The above story is based on materials provided by Indiana University. Note: Materials may be edited for content and length.


Journal Reference:

  1. C. M. Callahan, G. A. Sachs, M. A. LaMantia, K. T. Unroe, G. Arling, M. A. Boustani. Redesigning Systems Of Care For Older Adults With Alzheimer's Disease. Health Affairs, 2014; 33 (4): 626 DOI: 10.1377/hlthaff.2013.1260

Cite This Page:

Indiana University. "Back to basics: Redesigning systems of care for older adults with Alzheimer's disease." ScienceDaily. ScienceDaily, 8 April 2014. <www.sciencedaily.com/releases/2014/04/140408111910.htm>.
Indiana University. (2014, April 8). Back to basics: Redesigning systems of care for older adults with Alzheimer's disease. ScienceDaily. Retrieved September 17, 2014 from www.sciencedaily.com/releases/2014/04/140408111910.htm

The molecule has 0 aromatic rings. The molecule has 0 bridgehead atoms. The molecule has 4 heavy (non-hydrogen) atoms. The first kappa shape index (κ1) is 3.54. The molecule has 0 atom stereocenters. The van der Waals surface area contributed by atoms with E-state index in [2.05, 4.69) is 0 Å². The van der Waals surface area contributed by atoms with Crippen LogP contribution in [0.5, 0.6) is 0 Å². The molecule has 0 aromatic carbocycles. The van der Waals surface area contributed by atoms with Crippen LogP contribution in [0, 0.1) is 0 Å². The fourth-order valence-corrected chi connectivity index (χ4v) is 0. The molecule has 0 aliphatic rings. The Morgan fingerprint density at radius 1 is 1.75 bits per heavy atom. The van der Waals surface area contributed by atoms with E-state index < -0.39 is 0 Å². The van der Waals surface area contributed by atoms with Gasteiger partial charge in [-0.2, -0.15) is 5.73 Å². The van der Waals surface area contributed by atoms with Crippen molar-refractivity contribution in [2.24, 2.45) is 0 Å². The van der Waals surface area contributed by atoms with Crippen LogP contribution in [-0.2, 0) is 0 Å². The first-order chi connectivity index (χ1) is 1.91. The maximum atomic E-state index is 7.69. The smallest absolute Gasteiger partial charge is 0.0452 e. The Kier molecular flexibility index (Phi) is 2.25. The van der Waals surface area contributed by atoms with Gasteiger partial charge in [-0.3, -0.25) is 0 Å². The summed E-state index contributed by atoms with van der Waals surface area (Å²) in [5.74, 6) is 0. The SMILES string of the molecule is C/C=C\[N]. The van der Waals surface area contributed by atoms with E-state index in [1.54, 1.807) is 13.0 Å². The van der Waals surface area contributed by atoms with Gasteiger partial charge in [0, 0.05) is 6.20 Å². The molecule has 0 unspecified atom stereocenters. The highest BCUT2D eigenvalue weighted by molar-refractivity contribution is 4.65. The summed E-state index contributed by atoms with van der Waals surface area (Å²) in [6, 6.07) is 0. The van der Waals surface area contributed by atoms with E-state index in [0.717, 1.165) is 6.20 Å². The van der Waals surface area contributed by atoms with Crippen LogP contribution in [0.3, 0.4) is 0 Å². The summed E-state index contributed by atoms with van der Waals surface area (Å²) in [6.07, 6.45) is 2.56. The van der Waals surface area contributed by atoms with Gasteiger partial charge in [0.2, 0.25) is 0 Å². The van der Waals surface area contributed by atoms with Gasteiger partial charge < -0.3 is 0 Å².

Indiana University. "Back to basics: Redesigning systems of care for older adults with Alzheimer's disease." ScienceDaily. www.sciencedaily.com/releases/2014/04/140408111910.htm (accessed September 17, 2014).

Share This



More Health & Medicine News

Wednesday, September 17, 2014

Featured Research

from universities, journals, and other organizations


Featured Videos

from AP, Reuters, AFP, and other news services

President To Send 3,000 Military Personnel To Fight Ebola

President To Send 3,000 Military Personnel To Fight Ebola

Newsy (Sep. 16, 2014) President Obama is expected to send 3,000 troops to West Africa as part of the effort to contain Ebola's spread. Video provided by Newsy
Powered by NewsLook.com
Man Floats for 31 Hours in Gulf Waters

Man Floats for 31 Hours in Gulf Waters

AP (Sep. 16, 2014) A Texas man is lucky to be alive after he and three others floated for more than a day in the Gulf of Mexico when their boat sank during a fishing trip. (Sept. 16) Video provided by AP
Powered by NewsLook.com
Ivorians Abandon Monkey Pets in Fear Over Ebola Virus